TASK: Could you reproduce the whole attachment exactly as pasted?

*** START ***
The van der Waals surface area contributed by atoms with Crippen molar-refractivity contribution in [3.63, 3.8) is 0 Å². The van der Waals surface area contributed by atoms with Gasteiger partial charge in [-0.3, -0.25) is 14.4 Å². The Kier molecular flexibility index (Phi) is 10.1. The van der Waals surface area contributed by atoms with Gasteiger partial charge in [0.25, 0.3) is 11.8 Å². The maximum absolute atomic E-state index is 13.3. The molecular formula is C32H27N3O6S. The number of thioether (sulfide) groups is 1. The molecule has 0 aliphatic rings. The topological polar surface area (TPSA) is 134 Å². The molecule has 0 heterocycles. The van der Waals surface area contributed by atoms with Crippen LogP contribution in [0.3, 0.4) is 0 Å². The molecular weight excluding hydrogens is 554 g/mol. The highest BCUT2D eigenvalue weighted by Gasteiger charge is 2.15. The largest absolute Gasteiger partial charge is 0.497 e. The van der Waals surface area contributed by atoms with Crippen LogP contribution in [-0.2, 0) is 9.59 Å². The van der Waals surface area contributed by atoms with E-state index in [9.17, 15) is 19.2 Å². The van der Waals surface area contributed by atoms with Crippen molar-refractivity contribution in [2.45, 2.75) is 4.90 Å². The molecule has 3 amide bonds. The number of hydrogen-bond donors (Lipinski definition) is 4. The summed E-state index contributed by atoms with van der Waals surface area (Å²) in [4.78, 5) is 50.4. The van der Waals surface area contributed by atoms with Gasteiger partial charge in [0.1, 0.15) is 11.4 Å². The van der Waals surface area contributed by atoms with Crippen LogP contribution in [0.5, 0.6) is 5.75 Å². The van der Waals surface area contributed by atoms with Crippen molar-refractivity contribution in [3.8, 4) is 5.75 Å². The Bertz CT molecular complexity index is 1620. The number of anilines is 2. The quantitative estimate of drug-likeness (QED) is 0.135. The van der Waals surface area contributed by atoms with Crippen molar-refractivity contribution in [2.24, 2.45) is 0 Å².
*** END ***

The van der Waals surface area contributed by atoms with Crippen molar-refractivity contribution in [3.63, 3.8) is 0 Å². The van der Waals surface area contributed by atoms with Gasteiger partial charge in [-0.3, -0.25) is 14.4 Å². The Kier molecular flexibility index (Phi) is 10.1. The van der Waals surface area contributed by atoms with Gasteiger partial charge in [0.25, 0.3) is 11.8 Å². The maximum absolute atomic E-state index is 13.3. The molecular formula is C32H27N3O6S. The number of thioether (sulfide) groups is 1. The molecule has 0 aliphatic rings. The topological polar surface area (TPSA) is 134 Å². The molecule has 0 heterocycles. The van der Waals surface area contributed by atoms with Crippen LogP contribution in [0.3, 0.4) is 0 Å². The molecular weight excluding hydrogens is 554 g/mol. The highest BCUT2D eigenvalue weighted by Gasteiger charge is 2.15. The largest absolute Gasteiger partial charge is 0.497 e. The van der Waals surface area contributed by atoms with Crippen LogP contribution in [-0.2, 0) is 9.59 Å². The van der Waals surface area contributed by atoms with E-state index in [9.17, 15) is 19.2 Å². The van der Waals surface area contributed by atoms with Crippen molar-refractivity contribution in [2.45, 2.75) is 4.90 Å². The molecule has 3 amide bonds. The number of hydrogen-bond donors (Lipinski definition) is 4. The summed E-state index contributed by atoms with van der Waals surface area (Å²) in [4.78, 5) is 50.4. The van der Waals surface area contributed by atoms with Gasteiger partial charge in [0.1, 0.15) is 11.4 Å². The van der Waals surface area contributed by atoms with Crippen LogP contribution in [0.5, 0.6) is 5.75 Å². The van der Waals surface area contributed by atoms with Crippen molar-refractivity contribution in [3.8, 4) is 5.75 Å². The Bertz CT molecular complexity index is 1620. The number of anilines is 2. The quantitative estimate of drug-likeness (QED) is 0.135. The van der Waals surface area contributed by atoms with Crippen molar-refractivity contribution in [2.24, 2.45) is 0 Å².